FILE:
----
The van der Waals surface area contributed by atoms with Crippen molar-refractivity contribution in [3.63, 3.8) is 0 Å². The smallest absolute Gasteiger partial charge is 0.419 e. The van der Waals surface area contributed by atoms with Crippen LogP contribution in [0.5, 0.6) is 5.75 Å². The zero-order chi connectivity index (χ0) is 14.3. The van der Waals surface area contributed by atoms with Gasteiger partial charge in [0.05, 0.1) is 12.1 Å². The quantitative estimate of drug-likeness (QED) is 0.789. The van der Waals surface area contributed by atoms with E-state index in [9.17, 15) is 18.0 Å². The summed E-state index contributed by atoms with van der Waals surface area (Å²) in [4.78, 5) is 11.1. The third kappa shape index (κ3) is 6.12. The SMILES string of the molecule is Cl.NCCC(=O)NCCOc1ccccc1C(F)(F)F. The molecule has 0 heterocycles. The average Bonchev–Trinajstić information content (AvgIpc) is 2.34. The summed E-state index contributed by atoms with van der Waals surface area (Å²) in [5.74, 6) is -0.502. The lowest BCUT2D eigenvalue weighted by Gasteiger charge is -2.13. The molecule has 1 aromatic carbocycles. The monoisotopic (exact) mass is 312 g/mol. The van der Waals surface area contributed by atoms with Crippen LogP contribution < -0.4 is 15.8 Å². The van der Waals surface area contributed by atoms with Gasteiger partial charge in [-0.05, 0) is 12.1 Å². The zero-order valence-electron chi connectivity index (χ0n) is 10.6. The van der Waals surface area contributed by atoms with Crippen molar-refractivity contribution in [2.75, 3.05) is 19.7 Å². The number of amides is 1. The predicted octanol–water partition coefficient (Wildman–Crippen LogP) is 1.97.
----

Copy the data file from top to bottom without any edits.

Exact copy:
The van der Waals surface area contributed by atoms with Crippen molar-refractivity contribution in [3.63, 3.8) is 0 Å². The smallest absolute Gasteiger partial charge is 0.419 e. The van der Waals surface area contributed by atoms with Crippen LogP contribution in [0.5, 0.6) is 5.75 Å². The zero-order chi connectivity index (χ0) is 14.3. The van der Waals surface area contributed by atoms with Gasteiger partial charge in [0.05, 0.1) is 12.1 Å². The quantitative estimate of drug-likeness (QED) is 0.789. The van der Waals surface area contributed by atoms with E-state index in [9.17, 15) is 18.0 Å². The summed E-state index contributed by atoms with van der Waals surface area (Å²) in [4.78, 5) is 11.1. The third kappa shape index (κ3) is 6.12. The SMILES string of the molecule is Cl.NCCC(=O)NCCOc1ccccc1C(F)(F)F. The molecule has 0 heterocycles. The average Bonchev–Trinajstić information content (AvgIpc) is 2.34. The summed E-state index contributed by atoms with van der Waals surface area (Å²) in [5.74, 6) is -0.502. The lowest BCUT2D eigenvalue weighted by Gasteiger charge is -2.13. The molecule has 1 aromatic carbocycles. The monoisotopic (exact) mass is 312 g/mol. The van der Waals surface area contributed by atoms with Crippen LogP contribution < -0.4 is 15.8 Å². The van der Waals surface area contributed by atoms with Gasteiger partial charge in [-0.05, 0) is 12.1 Å². The zero-order valence-electron chi connectivity index (χ0n) is 10.6. The van der Waals surface area contributed by atoms with Crippen molar-refractivity contribution in [2.75, 3.05) is 19.7 Å². The number of amides is 1. The predicted octanol–water partition coefficient (Wildman–Crippen LogP) is 1.97.